Olive oil has long been touted for its health benefits. But did you know that use of the olive leaf is also steeped in history?
Traditionally, olive leaf extract (OLE) was used to treat a variety of medical problems including fevers, coughs, colds and asthma.
OLE is a rich source of antioxidants called phenols, and also contains vitamin C, beta carotene, iron, zinc, selenium, chromium and a wide range of important amino acids.
When compared with products marketed as “super juices,” olive leaf extract has more antioxidants than goji, acai, guarana, mangosteen and noni juices.
Full of nutrients and free radical-fighting properties, OLE is now marketed for a variety of health and beauty benefits bim100 มะเร็ง:
Combats aging accelerated by free radicals
Strengthens the immune system
Works as a natural antibiotic
Lowers cholesterol and blood pressure for patients with mild hypertension, according to a study done by German and Swiss researchers for a specific OLE called EFLA943.
Fighting free radicals
Every time you inhale, your body’s cells use oxygen to produce energy, along with free radicals. These are unstable molecules responsible for aging, tissue damage and possibly some diseases. External sources, such as exposure to the sun, air pollutants and cigarette smoking, can also cause free radical damage.
Antioxidants defend the body against free radicals by neutralising and stabilising them, hence reducing their capacity to cause harm. Some of the more well-known antioxidants are vitamin E, vitamin C and carotenoids.
OLE naturally contains a broad spectrum of polyphenolic antioxidants including oleuropein which has been found to strengthen the body’s immune system, plus phenols and flavonoids. Together they work in synergy to provide potent protection against free radicals.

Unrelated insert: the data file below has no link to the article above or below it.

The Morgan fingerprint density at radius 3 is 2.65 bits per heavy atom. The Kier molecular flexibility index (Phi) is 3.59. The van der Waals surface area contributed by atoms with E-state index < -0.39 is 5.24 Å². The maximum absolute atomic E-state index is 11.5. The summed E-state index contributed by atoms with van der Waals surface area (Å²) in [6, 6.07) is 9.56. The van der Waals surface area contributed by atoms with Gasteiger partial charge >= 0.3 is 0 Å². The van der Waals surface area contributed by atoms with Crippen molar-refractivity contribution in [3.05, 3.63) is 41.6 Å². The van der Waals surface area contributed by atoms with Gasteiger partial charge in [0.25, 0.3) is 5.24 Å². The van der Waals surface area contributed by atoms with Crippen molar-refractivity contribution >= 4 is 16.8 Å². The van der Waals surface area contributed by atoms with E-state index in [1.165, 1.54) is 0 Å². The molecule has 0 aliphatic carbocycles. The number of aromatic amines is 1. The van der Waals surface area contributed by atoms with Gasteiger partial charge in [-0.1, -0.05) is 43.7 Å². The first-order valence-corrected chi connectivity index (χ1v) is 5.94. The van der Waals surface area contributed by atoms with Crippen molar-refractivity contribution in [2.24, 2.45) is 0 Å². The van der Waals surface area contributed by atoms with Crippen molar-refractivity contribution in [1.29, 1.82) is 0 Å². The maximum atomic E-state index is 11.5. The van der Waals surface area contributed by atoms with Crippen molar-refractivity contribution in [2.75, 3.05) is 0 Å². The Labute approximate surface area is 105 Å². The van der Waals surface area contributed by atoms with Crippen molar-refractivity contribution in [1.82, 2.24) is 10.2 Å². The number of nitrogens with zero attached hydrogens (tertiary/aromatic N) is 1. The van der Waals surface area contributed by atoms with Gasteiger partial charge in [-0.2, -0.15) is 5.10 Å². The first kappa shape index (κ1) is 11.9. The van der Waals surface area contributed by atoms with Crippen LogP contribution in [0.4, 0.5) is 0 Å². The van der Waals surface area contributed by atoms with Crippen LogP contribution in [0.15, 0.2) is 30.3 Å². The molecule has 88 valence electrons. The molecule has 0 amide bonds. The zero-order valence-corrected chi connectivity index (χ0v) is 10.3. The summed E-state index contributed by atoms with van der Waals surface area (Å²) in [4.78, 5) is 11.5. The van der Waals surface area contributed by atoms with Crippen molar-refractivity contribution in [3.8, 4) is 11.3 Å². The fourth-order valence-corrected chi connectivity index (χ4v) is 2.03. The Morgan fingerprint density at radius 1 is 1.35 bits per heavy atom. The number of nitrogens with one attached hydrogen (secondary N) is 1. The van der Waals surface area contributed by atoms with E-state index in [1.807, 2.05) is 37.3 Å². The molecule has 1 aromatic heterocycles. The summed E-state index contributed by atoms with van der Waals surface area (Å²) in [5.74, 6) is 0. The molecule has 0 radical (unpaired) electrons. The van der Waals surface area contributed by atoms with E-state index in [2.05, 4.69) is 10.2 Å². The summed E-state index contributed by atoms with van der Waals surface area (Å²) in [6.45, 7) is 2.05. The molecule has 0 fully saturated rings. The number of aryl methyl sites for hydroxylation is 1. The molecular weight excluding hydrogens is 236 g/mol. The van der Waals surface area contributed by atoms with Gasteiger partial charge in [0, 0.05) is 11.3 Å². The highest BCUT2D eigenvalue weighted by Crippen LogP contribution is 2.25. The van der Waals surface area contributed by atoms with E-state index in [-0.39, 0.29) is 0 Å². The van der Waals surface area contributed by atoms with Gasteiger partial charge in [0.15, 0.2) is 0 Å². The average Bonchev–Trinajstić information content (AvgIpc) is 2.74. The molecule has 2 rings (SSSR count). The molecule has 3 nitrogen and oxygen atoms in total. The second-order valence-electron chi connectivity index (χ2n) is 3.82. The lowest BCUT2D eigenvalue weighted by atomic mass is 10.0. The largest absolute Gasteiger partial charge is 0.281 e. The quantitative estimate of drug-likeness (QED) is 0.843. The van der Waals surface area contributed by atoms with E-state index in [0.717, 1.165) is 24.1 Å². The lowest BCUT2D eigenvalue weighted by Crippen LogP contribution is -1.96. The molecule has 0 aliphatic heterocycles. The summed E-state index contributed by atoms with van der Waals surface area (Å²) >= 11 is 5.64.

Among the many phenols in OLE is hydroxytyrosol, a catechol derivative of oleuropein. Both are powerful anti-microbial agents against a variety of viruses, bacteria, fungi and yeasts.
Managing blood pressure and cholesterol levels
In a specific study published in Phytotherapy Research, researchers from Switzerland and Germany conducted a trial with 20 monozygotic (basically, identical) pairs of twins with increased blood pressure. Individuals were given placebos or capsules with different doses of olive leaf extract EFLA943, while the pairs of twins were assigned to different treatments. After eight weeks, their blood pressure levels were measured and the study confirmed that taking 1000mg of EFLA943 had a substantial effect on those with borderline hypertension.
The growing use of herbal alternatives
A current concern is the widespread use of antibiotics and prescription drugs. This can cause targeted microbes to become more resilient, resulting in mutating illnesses on which antibiotics have no effect. Some health experts predict that even common bacterial infections may one day pose serious problems.
To remedy this, the use of plants and herbal extracts is becoming more widely adopted in mainstream health care. The natural aspect and medicinal potential, such as in the olive leaf, can contribute positively to the body’s general well-being and its immune system.
Where to find OLE
Nowadays the market is saturated with all types of health products, and OLE is a growing market. Global direct selling company QNet markets fresh-picked olive leaf extracts under a brand called Olé. The olive leaves are selected then immediately processed and bottled according to stringent quality control standards. The branch-to-bottle processing help ensure that the leaves retain their full range of polyphenolics for optimal effect.
How to add OLE to your diet
Straight from the bottle– A quick and fuss-free method.
Mix with drinks — Goes surprisingly well with fruit juices. Try other beverages if you’re adventurous.
Mix with food — Just like olive oil, you can add it to your food.
The recommended daily intake for adults is 1 teaspoon with each meal, while kids should take half a teaspoon with every meal.